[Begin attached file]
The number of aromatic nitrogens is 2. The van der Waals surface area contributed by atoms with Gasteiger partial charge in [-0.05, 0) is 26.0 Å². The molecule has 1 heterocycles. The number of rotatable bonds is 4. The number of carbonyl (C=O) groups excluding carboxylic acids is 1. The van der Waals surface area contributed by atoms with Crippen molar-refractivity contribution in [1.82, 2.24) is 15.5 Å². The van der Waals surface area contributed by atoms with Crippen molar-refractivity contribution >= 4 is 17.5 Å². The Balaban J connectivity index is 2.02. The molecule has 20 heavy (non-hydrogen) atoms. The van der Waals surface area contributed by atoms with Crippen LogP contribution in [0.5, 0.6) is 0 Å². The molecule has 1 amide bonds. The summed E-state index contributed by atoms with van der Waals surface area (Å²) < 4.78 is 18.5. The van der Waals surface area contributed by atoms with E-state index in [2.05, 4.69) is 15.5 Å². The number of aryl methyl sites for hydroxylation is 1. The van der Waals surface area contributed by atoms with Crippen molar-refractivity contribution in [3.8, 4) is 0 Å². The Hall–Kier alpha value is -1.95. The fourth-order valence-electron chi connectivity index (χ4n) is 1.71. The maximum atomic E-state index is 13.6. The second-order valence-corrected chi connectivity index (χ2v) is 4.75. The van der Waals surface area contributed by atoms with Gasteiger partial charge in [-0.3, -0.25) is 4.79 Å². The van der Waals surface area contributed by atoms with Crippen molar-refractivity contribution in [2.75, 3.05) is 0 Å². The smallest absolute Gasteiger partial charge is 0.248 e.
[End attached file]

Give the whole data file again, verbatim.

The number of aromatic nitrogens is 2. The van der Waals surface area contributed by atoms with Gasteiger partial charge in [-0.05, 0) is 26.0 Å². The molecule has 1 heterocycles. The number of rotatable bonds is 4. The number of carbonyl (C=O) groups excluding carboxylic acids is 1. The van der Waals surface area contributed by atoms with Crippen molar-refractivity contribution in [1.82, 2.24) is 15.5 Å². The van der Waals surface area contributed by atoms with Crippen molar-refractivity contribution >= 4 is 17.5 Å². The Balaban J connectivity index is 2.02. The molecule has 20 heavy (non-hydrogen) atoms. The van der Waals surface area contributed by atoms with Crippen LogP contribution in [0.5, 0.6) is 0 Å². The molecule has 1 amide bonds. The summed E-state index contributed by atoms with van der Waals surface area (Å²) < 4.78 is 18.5. The van der Waals surface area contributed by atoms with E-state index in [2.05, 4.69) is 15.5 Å². The number of aryl methyl sites for hydroxylation is 1. The van der Waals surface area contributed by atoms with Crippen molar-refractivity contribution in [3.8, 4) is 0 Å². The Hall–Kier alpha value is -1.95. The fourth-order valence-electron chi connectivity index (χ4n) is 1.71. The maximum atomic E-state index is 13.6. The second-order valence-corrected chi connectivity index (χ2v) is 4.75. The van der Waals surface area contributed by atoms with Gasteiger partial charge in [-0.3, -0.25) is 4.79 Å². The van der Waals surface area contributed by atoms with Crippen molar-refractivity contribution in [2.75, 3.05) is 0 Å². The smallest absolute Gasteiger partial charge is 0.248 e.